Gennett impressing with patience at plate

Second baseman walked three times in Opening Series vs. Giants

Gennett impressing with patience at plate

MILWAUKEE -- After three games, Brewers manager Craig Counsell was not quite ready to anoint free-swinging second baseman Scooter Gennett a changed player. But Gennett's performance in three games against the Giants, including Wednesday's 4-3 win, was certainly worth noting.

Gennett walked twice Wednesday, including once against a top left-handed reliever, Javier Lopez. On Monday, he walked and homered against another lefty, Madison Bumgarner. That's two walks in four plate appearances against left-handers, doubling Gennett's career total entering the year, in 119 plate appearances.

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With three walks so far this season, Gennett, who is trying to shed his reputation as a platoon player, is already a quarter of the way -- in three games -- to his walk total from all of last year, in 114 games.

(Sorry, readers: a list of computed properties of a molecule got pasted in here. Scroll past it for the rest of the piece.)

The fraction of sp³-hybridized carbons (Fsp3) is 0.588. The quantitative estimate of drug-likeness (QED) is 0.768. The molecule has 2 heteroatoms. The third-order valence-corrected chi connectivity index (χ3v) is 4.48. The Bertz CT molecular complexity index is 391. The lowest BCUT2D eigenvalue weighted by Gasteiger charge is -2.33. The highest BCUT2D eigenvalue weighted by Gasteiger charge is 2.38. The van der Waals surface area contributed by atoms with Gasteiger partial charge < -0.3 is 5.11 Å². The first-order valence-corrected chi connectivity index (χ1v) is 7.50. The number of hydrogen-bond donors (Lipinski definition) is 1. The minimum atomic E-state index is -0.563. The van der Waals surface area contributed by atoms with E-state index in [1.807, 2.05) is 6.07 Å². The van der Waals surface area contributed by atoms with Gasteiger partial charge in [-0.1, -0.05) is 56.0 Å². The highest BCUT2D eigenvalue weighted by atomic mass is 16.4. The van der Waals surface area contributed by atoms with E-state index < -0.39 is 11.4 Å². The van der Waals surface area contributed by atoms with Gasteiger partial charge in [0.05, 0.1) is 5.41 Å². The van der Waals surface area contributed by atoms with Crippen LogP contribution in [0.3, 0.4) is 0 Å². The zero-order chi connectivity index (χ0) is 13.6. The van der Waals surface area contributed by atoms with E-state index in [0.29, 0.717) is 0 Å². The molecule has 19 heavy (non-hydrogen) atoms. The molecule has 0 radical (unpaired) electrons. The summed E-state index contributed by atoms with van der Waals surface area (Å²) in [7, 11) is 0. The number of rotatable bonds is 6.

"I'm not going to say he took a step forward -- it is three games," Counsell said. "He's earning those at-bats is what I would say. Javy Lopez is in there to get left-handers out. He's had a great career getting left-handers out.

"The walks are encouraging so far from Scooter. He's not being passive. He's still being aggressive, but his ball-strike recognition has been really good. It was good in Spring Training and it has been really good here."

Gennett counted two swings in the Opening Series he would take back, a swinging strikeout on Monday and a popout on a 1-0 pitch against Sergio Romo on Tuesday.

"Hopefully, I get to a point where I rarely swing at a bad pitch," Gennett said. "I'm consistently having a good mindset, being relaxed and not trying to do too much. When I try to do too much, my hands get slow and I feel like I need to 'cheat.' I give at-bats away more consistently. Being relaxed and having the same mindset is paying off now."

Adam McCalvy is a reporter for MLB.com. Follow him on Twitter @AdamMcCalvy, like him on Facebook and listen to his podcast. This story was not subject to the approval of Major League Baseball or its clubs.